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Wednesday, February 10, 1999 Published at 13:37 GMT


Betty Currie: Innocent or enabler?

Betty Currie, flanked by press, on her way to testify

Bar the accusations levelled by Mr Starr, it is difficult to find a bad word said against Betty Currie, President Clinton's private secretary.


[ image: Betty Currie would ferry Ms Lewinsky through the White House]
Betty Currie would ferry Ms Lewinsky through the White House
Her friend Lisa Caputo, a former press secretary to Hillary Clinton, said: "Betty Currie is a gem, a true gem. I cannot tell you how much it hurt to see her go into that Grand Jury amidst that circus outside."

Nevertheless, Ms Currie has been at the centre of Mr Starr's investigation. The ninth of 11 impeachable charges accuses Mr Clinton of trying to persuade her to lie on his behalf.

Just doing her job?

Betty Currie appears to be one of the most unwitting personalities in the Lewinsky scandal.

But others are less forgiving, and accuse Ms Currie of knowingly assisting the sexual affair between the president and the intern. The Independent Counsel, Kenneth Star, calls her an "enabler".

Her part is mainly that of a go-between. She told prosecutors that she sometimes sacrificed her Sundays to come into the office for no other reason than to clear Ms Lewinsky to enter the building.

She would leave her alone with the president for periods of 15-20 minutes and appears to have suspected the nature of the relationship.


[ image: Ms Currie would leave the pair alone]
Ms Currie would leave the pair alone
Once when Ms Lewinsky tried to tell her about the affair, Ms Currie cut her short with the reply: "Don't say anymore. I don't want to hear."

As well as ferrying Ms Lewinsky to and from the Oval Office, she is said to have paged Ms Lewinsky using the code-name "Kay".

When, last December, Ms Lewinsky told the president she had been subpoenaed to testify in the Paula Jones case, Ms Currie drove to her flat, picked up a box of gifts, took it home and put it under her bed.

A dyed-in-the-wool Democrat, Ms Currie joined Clinton's campaign staff in 1992 and became his secretary the following year. She had previously worked as office manager for Geraldine Ferraro's vice presidential campaign and Michael Dukakis's presidential campaign.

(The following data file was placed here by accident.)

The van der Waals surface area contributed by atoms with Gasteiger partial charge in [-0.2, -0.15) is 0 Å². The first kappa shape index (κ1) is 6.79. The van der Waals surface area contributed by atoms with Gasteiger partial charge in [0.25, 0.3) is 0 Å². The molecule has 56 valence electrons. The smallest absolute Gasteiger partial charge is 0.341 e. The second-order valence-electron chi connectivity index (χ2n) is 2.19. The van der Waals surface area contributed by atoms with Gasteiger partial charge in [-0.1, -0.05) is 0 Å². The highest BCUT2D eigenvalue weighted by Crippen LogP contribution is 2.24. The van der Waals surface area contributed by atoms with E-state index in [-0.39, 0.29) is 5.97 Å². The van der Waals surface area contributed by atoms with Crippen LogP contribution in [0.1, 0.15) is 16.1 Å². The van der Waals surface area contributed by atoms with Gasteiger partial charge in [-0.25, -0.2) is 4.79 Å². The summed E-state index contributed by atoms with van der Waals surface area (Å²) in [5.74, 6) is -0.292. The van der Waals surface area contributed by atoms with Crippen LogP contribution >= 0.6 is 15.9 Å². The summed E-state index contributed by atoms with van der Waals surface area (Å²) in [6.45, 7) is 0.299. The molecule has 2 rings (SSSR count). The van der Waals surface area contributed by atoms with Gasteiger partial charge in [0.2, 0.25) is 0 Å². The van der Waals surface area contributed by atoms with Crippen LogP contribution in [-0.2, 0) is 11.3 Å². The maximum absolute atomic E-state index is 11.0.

As "gatekeeper" to the president, the 58-year-old is seen as one of the most powerful black women in America. She regularly worked 12-hour days for her 40,000 salary, handling the president's correspondence and telephone calls.

Her admiration for Mr Clinton seems to have verged on hero worship. She once described him as "one of the nicest, most wonderful people" she had ever worked for.

Asked to lie?

According to the Starr report, President Clinton verbally ticked off points in her presence, saying: "You were always there when she was there, right? We were never alone. Monica came to me and I never touched her, right?"

Ms Currie testified that the president's tone suggested these were statements, not questions.

According to the "charge sheet": "The president improperly tampered with a potential witness by attempting to corruptly influence the testimony of his personal secretary, Betty Currie, in the days after his civil deposition."



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In this section

Profile: Lewinsky sees name in lights

Key figures in the Senate trial

Vernon Jordan: Smooth operator

Sidney Blumenthal: Starr witness

Kenneth Starr: Bullyboy or crusader?

Betty Currie: Innocent or enabler?

President Clinton's best defence

Tough Hyde

Sex and the White House

Linda Tripp: Friend and foe